If you're a teacher, parent, or bibliophile who has long dreamed of spreading your love of literature to the next generation, you may be excited at the prospect of designing a short course based on your favorite novel or series. However, a class on making wizard wands or elvish rings can hit a brick wall when you're served with a trademark infringement letter. One school found itself on the receiving end of a lawsuit from George Lucas after advertising its "light saber training courses" in an attempt to teach students about illuminated stage work. Read on for some trademark-infringement–avoidance tips you'll want to keep in mind when designing a course around a specific novel or group of characters.
What activities can constitute trademark infringement?
This is a broad question that largely depends on which specific aspects of a book or series—from logos to character names or even traits—are trademarked. In the Star Wars lawsuit, the plaintiff alleged that, among other violations, the defendant was improperly using a logo that was derived from Lucasfilms' trademarked Jedi logo; had Lucasfilms never trademarked this logo, it would have a much weaker case. In order for something to be trademarked, it has to be distinguishable from others like it—one cannot trademark all red-haired or left-handed characters, but may be able to trademark a red-haired, left-handed character with a noted catchphrase.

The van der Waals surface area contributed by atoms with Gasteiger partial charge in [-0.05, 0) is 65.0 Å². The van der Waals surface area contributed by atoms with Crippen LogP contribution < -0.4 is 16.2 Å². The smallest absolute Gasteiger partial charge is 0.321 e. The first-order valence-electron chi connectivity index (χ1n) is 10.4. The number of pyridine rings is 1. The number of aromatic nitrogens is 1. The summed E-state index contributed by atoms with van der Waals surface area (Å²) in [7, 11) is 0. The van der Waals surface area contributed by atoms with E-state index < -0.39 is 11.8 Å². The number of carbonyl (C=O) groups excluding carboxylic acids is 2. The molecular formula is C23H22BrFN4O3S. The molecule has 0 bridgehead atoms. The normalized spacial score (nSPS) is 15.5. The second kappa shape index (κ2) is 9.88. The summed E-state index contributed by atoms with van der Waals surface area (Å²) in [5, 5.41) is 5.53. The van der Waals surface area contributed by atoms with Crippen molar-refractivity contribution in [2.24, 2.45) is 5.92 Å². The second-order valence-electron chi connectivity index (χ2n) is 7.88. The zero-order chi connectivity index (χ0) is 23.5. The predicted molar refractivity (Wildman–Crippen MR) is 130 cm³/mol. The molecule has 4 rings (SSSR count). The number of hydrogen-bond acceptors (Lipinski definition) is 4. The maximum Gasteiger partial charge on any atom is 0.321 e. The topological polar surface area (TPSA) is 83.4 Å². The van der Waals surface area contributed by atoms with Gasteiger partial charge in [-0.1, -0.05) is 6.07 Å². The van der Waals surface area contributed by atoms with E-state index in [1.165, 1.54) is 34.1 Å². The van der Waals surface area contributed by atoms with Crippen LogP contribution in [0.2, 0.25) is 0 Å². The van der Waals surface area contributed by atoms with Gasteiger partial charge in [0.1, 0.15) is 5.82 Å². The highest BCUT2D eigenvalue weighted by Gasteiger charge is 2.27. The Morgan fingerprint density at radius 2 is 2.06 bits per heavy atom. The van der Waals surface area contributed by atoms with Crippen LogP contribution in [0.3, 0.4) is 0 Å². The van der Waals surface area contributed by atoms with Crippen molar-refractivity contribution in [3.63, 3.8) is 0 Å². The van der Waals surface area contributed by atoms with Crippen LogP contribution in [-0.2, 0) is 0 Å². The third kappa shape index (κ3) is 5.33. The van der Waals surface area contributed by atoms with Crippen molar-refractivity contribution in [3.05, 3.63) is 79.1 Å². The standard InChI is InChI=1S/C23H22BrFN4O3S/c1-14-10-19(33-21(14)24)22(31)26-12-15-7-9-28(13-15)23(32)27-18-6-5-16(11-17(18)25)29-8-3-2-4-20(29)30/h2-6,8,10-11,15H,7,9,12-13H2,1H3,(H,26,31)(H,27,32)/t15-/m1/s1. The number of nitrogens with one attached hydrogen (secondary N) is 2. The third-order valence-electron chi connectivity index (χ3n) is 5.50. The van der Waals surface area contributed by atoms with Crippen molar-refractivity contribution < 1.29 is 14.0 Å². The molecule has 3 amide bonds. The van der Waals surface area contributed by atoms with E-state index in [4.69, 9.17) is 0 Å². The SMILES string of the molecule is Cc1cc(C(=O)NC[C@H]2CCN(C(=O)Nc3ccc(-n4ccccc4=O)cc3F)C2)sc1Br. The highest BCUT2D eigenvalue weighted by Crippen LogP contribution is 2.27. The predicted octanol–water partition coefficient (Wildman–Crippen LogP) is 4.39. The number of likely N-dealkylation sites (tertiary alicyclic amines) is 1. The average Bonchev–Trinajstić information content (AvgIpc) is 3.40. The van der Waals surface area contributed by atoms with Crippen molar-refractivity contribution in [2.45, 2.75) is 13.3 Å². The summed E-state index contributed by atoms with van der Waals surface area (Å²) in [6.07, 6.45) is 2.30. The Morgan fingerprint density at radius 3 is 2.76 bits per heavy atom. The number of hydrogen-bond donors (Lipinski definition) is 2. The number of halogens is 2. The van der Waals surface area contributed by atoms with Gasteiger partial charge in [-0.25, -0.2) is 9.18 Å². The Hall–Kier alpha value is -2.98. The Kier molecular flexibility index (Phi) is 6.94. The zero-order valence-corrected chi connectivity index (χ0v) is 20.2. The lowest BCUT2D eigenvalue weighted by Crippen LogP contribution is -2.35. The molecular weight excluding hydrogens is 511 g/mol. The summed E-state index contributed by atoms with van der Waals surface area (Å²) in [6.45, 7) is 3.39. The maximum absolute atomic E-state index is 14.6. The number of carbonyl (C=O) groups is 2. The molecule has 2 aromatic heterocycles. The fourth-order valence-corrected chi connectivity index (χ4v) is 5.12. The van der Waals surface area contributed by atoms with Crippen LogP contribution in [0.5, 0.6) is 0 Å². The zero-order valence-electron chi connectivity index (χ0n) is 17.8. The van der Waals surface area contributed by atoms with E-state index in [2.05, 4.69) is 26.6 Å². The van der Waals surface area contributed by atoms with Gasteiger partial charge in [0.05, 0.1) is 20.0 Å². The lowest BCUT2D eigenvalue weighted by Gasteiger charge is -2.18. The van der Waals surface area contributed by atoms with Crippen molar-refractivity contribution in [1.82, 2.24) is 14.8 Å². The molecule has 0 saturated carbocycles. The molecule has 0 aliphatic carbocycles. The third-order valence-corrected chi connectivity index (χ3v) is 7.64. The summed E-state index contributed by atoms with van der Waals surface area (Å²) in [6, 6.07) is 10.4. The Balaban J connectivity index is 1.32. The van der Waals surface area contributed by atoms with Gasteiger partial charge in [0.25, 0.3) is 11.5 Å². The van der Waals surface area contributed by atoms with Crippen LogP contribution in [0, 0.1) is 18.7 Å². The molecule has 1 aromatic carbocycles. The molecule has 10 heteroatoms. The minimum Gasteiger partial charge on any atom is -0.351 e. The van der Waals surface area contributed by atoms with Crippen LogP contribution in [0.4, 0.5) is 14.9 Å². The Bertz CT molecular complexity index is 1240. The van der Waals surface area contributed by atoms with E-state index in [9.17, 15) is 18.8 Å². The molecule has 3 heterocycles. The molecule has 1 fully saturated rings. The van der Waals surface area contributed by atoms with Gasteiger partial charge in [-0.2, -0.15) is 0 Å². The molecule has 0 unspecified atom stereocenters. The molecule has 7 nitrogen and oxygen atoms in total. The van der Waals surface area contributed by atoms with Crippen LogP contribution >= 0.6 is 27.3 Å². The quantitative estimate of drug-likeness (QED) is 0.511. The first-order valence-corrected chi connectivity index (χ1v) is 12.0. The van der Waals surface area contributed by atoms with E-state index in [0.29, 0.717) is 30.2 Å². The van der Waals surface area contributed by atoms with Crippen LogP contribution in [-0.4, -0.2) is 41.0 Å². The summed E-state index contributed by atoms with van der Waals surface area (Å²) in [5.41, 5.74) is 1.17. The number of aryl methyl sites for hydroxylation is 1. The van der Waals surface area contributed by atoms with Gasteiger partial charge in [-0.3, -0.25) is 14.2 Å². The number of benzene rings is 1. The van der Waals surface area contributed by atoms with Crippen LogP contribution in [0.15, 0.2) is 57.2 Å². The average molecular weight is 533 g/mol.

Once something is subject to a trademark, it cannot be reproduced or profited upon without the express consent of the trademark holder. This means that every level of infringement—from an editorial cartoon in a high school newspaper to a college program raking in hundreds of thousands of dollars a year—can be legally pursued.
What should you do to ensure your own program or production is legal?
Your first step should be to do some research into the author or publishing company that owns the rights to this novel to determine exactly which trademarks are held. You may find that there are relatively few (if any) trademarks associated with the work—if so, you should have relative freedom to use imagery and characters from the story without worrying about running afoul of trademark law.
On the other hand, if you're planning a course around a highly-trademarked work, you'll want to tread very carefully. And of course, receiving a cease-and-desist letter should prompt one of two reactions—a visit to an attorney to determine what (if anything) you'll need to do, and/or a temporary moratorium on your course until you can clear up any misunderstanding or make the changes needed to keep yourself out of legal hot water. Click here for more information on trademark law.